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Social Security Disability Insurance (SSDI) encourages people to return to work by providing incentives including creating a Trial Work Period during which there is no limit on the amount of money you can earn while still receiving your SSDI benefits including Medicare

  • The Trial Work Period lasts for 9 months, which are not necessarily consecutive (one after the other.) This period is easily renewable to up to 12 months. Plus there is a program known as Extended Period of Disability that extends some benefits beyond 12 months.
  • Additional incentives to return to work include not counting a substantial portion of so-called subsidized earnings, deducting certain work related expenses  (IRWE) and allowing savings accounts that can lead to future work (PASS Accounts) and a program that includes vocational retraining (TWWIIA).
  • Social Security is not allowed to use your attempt to return to work as the basis for classifying you as no longer disabled. Your disability status must still be determined on the basis of your medical records alone.
  • Social Security works to be helpful if the return to work isn't successful. For instance, benefits continue if it turns out you are unable to work.
  • If you are receiving Medicare because of SSDI, it also continues under a program known as TWWIIA, which is pronounced like "Twee -- uh."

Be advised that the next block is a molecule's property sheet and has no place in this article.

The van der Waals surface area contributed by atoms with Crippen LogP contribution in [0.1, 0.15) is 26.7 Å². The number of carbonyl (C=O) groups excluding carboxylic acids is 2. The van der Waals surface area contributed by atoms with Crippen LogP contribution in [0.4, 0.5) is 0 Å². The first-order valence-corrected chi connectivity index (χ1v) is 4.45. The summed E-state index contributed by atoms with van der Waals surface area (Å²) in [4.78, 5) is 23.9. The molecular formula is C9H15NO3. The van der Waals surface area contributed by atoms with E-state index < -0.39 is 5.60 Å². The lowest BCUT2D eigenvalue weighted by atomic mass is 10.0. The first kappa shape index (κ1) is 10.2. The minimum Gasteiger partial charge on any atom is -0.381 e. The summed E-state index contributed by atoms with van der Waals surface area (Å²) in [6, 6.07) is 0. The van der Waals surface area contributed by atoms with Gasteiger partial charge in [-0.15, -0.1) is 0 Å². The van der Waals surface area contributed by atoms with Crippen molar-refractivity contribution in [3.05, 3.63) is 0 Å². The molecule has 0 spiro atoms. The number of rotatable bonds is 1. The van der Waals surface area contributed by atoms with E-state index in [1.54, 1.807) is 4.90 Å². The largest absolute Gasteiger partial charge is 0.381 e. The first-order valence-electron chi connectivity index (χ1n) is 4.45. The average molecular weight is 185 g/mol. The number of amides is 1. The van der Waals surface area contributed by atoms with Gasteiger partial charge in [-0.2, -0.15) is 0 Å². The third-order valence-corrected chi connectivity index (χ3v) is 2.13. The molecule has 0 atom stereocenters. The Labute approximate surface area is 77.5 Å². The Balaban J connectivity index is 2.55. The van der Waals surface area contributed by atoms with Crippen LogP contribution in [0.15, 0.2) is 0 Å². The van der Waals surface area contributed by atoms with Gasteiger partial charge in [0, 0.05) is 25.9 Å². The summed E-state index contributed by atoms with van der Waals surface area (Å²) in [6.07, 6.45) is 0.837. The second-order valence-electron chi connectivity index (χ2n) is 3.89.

• Problems can arise when Social Security continues to pay benefits after your eligibility to receive them has stopped. Once Social Security catches up, they will want a refund, often catching people unaware. You can avoid a problem by knowing the rules and by keeping your own records when you return to work.

For additional information, see:

Note: Supplemental Security Income (SSI) work incentive programs are different from SSDI. For information on SSI's work incentives see SSI: Return To Work Incentives.

Before You Return To Work While Receiving An Income From SSDI

  • Make sure you understand the impact returning to work will have on your government and private benefits.
  • Volunteering can be a good way to test your readiness to return to work, sharpen or learn new skills, fill a gap in a resume, or even find a job.
  • Education (such as taking a course or obtaining a new degree), may help you prepare to return to work.
  • Vocational Rehabilitation may help update your skills or provide assistance if you need it to return to work.

For more information, see Return to Work, and Returning to Work, Impact on Your Benefits.

If you try to work, it is important to do the following:

  • Tell Social Security. You don't want Social Security to find out on its own that you returned to work. Social Security will learn about it through computerized quaterly employment tax records provided by the Internal Revenue Service. The government is on to tricks to hide working like setting up corporations or other entities, or working off-the-books, or under some one else's Social Security number. The penalties can be severe. See Sample Letter To Social Security Informing Of Your Intent To Return To Work.
  • Track your income and expenses and other information that will be requested in Work Activity Reports for employees and for self-employed people. It is far easier to put this information together while you are working than to try to reconstruct it later.  To learn more, see: Trial Work Period.
  • Submit pay stubs to Social Security.

Steps To Take If You Return To Work While Receiving Income From SSDI

Keep track of your Trial Work Months as you use them.